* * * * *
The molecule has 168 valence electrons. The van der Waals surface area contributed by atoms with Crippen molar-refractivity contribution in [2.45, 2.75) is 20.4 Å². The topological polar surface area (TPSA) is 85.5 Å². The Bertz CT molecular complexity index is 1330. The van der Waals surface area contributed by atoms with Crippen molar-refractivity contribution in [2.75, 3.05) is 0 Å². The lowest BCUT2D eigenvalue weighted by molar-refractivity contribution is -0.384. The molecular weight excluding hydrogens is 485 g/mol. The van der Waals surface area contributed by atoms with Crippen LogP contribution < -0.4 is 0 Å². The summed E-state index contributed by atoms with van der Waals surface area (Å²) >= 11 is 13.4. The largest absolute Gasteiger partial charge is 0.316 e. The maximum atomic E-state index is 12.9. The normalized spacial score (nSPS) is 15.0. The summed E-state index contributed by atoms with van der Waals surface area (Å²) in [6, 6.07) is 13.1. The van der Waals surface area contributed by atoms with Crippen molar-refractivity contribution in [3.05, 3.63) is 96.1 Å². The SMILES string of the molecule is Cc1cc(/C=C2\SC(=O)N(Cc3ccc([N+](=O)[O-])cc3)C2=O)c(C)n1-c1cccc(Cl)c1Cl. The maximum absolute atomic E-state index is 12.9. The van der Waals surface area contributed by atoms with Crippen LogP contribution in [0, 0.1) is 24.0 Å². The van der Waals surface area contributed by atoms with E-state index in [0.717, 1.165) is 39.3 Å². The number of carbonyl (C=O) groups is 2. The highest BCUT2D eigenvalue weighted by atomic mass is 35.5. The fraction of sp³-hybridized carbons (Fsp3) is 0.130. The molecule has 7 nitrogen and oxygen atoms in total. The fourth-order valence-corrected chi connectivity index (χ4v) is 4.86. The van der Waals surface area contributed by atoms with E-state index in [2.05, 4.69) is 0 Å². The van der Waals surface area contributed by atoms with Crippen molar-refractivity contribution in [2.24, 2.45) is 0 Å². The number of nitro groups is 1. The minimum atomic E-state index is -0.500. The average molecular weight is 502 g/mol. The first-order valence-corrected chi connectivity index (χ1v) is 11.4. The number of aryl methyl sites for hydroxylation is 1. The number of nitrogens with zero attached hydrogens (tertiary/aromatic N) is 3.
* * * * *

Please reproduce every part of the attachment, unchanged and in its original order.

The molecule has 168 valence electrons. The van der Waals surface area contributed by atoms with Crippen molar-refractivity contribution in [2.45, 2.75) is 20.4 Å². The topological polar surface area (TPSA) is 85.5 Å². The Bertz CT molecular complexity index is 1330. The van der Waals surface area contributed by atoms with Crippen molar-refractivity contribution in [2.75, 3.05) is 0 Å². The lowest BCUT2D eigenvalue weighted by molar-refractivity contribution is -0.384. The molecular weight excluding hydrogens is 485 g/mol. The van der Waals surface area contributed by atoms with Crippen LogP contribution < -0.4 is 0 Å². The summed E-state index contributed by atoms with van der Waals surface area (Å²) >= 11 is 13.4. The largest absolute Gasteiger partial charge is 0.316 e. The maximum atomic E-state index is 12.9. The normalized spacial score (nSPS) is 15.0. The summed E-state index contributed by atoms with van der Waals surface area (Å²) in [6, 6.07) is 13.1. The van der Waals surface area contributed by atoms with Crippen molar-refractivity contribution in [3.05, 3.63) is 96.1 Å². The SMILES string of the molecule is Cc1cc(/C=C2\SC(=O)N(Cc3ccc([N+](=O)[O-])cc3)C2=O)c(C)n1-c1cccc(Cl)c1Cl. The maximum absolute atomic E-state index is 12.9. The van der Waals surface area contributed by atoms with Crippen LogP contribution in [0, 0.1) is 24.0 Å². The van der Waals surface area contributed by atoms with E-state index in [0.717, 1.165) is 39.3 Å². The number of carbonyl (C=O) groups is 2. The highest BCUT2D eigenvalue weighted by atomic mass is 35.5. The fraction of sp³-hybridized carbons (Fsp3) is 0.130. The molecule has 7 nitrogen and oxygen atoms in total. The fourth-order valence-corrected chi connectivity index (χ4v) is 4.86. The van der Waals surface area contributed by atoms with E-state index in [2.05, 4.69) is 0 Å². The van der Waals surface area contributed by atoms with Crippen molar-refractivity contribution in [2.24, 2.45) is 0 Å². The number of nitro groups is 1. The minimum atomic E-state index is -0.500. The average molecular weight is 502 g/mol. The first-order valence-corrected chi connectivity index (χ1v) is 11.4. The number of aryl methyl sites for hydroxylation is 1. The number of nitrogens with zero attached hydrogens (tertiary/aromatic N) is 3.